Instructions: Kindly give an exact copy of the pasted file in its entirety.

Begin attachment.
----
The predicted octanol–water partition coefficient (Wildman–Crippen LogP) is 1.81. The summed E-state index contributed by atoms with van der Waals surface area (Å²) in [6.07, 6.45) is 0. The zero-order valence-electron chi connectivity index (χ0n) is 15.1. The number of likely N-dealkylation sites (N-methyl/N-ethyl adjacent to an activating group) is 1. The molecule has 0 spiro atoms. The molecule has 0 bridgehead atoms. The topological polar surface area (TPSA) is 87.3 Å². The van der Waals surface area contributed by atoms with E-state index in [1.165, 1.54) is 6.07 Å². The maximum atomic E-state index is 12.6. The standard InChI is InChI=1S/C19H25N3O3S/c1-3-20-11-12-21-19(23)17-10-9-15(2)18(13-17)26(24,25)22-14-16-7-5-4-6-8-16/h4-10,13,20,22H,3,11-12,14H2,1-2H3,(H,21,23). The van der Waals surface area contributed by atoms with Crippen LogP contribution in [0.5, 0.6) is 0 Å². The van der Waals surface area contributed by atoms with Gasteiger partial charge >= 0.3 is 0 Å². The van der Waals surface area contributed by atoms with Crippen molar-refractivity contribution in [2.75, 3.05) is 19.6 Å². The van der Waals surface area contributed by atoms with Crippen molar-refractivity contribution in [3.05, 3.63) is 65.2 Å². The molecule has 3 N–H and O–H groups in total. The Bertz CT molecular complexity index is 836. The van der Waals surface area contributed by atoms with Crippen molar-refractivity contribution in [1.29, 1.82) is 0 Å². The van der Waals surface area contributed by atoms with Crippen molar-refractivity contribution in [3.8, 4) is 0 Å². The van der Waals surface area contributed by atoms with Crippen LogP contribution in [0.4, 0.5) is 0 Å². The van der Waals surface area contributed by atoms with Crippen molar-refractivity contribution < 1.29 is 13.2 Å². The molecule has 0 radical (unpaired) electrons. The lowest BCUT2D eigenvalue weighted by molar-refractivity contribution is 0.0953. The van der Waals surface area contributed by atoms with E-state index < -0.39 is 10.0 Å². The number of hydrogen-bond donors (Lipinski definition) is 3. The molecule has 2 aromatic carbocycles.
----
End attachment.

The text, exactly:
The predicted octanol–water partition coefficient (Wildman–Crippen LogP) is 1.81. The summed E-state index contributed by atoms with van der Waals surface area (Å²) in [6.07, 6.45) is 0. The zero-order valence-electron chi connectivity index (χ0n) is 15.1. The number of likely N-dealkylation sites (N-methyl/N-ethyl adjacent to an activating group) is 1. The molecule has 0 spiro atoms. The molecule has 0 bridgehead atoms. The topological polar surface area (TPSA) is 87.3 Å². The van der Waals surface area contributed by atoms with E-state index in [1.165, 1.54) is 6.07 Å². The maximum atomic E-state index is 12.6. The standard InChI is InChI=1S/C19H25N3O3S/c1-3-20-11-12-21-19(23)17-10-9-15(2)18(13-17)26(24,25)22-14-16-7-5-4-6-8-16/h4-10,13,20,22H,3,11-12,14H2,1-2H3,(H,21,23). The van der Waals surface area contributed by atoms with Crippen LogP contribution in [0.5, 0.6) is 0 Å². The van der Waals surface area contributed by atoms with Gasteiger partial charge >= 0.3 is 0 Å². The van der Waals surface area contributed by atoms with Crippen molar-refractivity contribution in [2.75, 3.05) is 19.6 Å². The van der Waals surface area contributed by atoms with Crippen molar-refractivity contribution in [3.05, 3.63) is 65.2 Å². The molecule has 3 N–H and O–H groups in total. The Bertz CT molecular complexity index is 836. The van der Waals surface area contributed by atoms with Crippen molar-refractivity contribution in [1.29, 1.82) is 0 Å². The van der Waals surface area contributed by atoms with Crippen molar-refractivity contribution in [3.8, 4) is 0 Å². The van der Waals surface area contributed by atoms with Crippen LogP contribution in [0.4, 0.5) is 0 Å². The van der Waals surface area contributed by atoms with Crippen molar-refractivity contribution < 1.29 is 13.2 Å². The molecule has 0 radical (unpaired) electrons. The lowest BCUT2D eigenvalue weighted by molar-refractivity contribution is 0.0953. The van der Waals surface area contributed by atoms with E-state index < -0.39 is 10.0 Å². The number of hydrogen-bond donors (Lipinski definition) is 3. The molecule has 2 aromatic carbocycles.